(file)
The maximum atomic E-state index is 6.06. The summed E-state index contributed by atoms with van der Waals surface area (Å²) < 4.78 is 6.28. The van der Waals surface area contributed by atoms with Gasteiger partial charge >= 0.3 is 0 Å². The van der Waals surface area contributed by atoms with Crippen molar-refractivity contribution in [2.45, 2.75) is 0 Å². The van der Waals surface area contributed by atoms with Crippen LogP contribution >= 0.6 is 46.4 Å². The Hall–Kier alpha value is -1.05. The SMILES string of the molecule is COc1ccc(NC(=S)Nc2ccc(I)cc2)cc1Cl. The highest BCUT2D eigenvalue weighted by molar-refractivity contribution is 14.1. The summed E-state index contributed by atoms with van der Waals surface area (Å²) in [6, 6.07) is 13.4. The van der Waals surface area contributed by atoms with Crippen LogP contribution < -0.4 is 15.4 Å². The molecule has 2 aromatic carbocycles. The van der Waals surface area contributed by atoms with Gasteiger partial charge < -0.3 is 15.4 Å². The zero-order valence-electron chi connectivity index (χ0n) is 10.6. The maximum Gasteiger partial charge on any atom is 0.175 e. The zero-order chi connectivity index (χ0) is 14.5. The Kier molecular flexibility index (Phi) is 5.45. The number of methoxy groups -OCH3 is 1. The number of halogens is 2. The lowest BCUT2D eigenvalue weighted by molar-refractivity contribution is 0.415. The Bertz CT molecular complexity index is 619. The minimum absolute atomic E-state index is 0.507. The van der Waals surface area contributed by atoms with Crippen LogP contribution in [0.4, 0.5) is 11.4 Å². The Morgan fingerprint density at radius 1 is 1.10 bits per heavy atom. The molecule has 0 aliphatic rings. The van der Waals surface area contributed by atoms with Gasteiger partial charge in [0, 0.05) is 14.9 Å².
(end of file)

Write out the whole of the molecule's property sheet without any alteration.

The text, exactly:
The maximum atomic E-state index is 6.06. The summed E-state index contributed by atoms with van der Waals surface area (Å²) < 4.78 is 6.28. The van der Waals surface area contributed by atoms with Gasteiger partial charge >= 0.3 is 0 Å². The van der Waals surface area contributed by atoms with Crippen molar-refractivity contribution in [2.45, 2.75) is 0 Å². The van der Waals surface area contributed by atoms with Crippen LogP contribution >= 0.6 is 46.4 Å². The Hall–Kier alpha value is -1.05. The SMILES string of the molecule is COc1ccc(NC(=S)Nc2ccc(I)cc2)cc1Cl. The highest BCUT2D eigenvalue weighted by molar-refractivity contribution is 14.1. The summed E-state index contributed by atoms with van der Waals surface area (Å²) in [6, 6.07) is 13.4. The van der Waals surface area contributed by atoms with Crippen LogP contribution < -0.4 is 15.4 Å². The molecule has 2 aromatic carbocycles. The van der Waals surface area contributed by atoms with Gasteiger partial charge < -0.3 is 15.4 Å². The zero-order valence-electron chi connectivity index (χ0n) is 10.6. The maximum Gasteiger partial charge on any atom is 0.175 e. The zero-order chi connectivity index (χ0) is 14.5. The Kier molecular flexibility index (Phi) is 5.45. The number of methoxy groups -OCH3 is 1. The number of halogens is 2. The lowest BCUT2D eigenvalue weighted by molar-refractivity contribution is 0.415. The Bertz CT molecular complexity index is 619. The minimum absolute atomic E-state index is 0.507. The van der Waals surface area contributed by atoms with Crippen LogP contribution in [0.4, 0.5) is 11.4 Å². The Morgan fingerprint density at radius 1 is 1.10 bits per heavy atom. The molecule has 0 aliphatic rings. The van der Waals surface area contributed by atoms with Gasteiger partial charge in [0, 0.05) is 14.9 Å².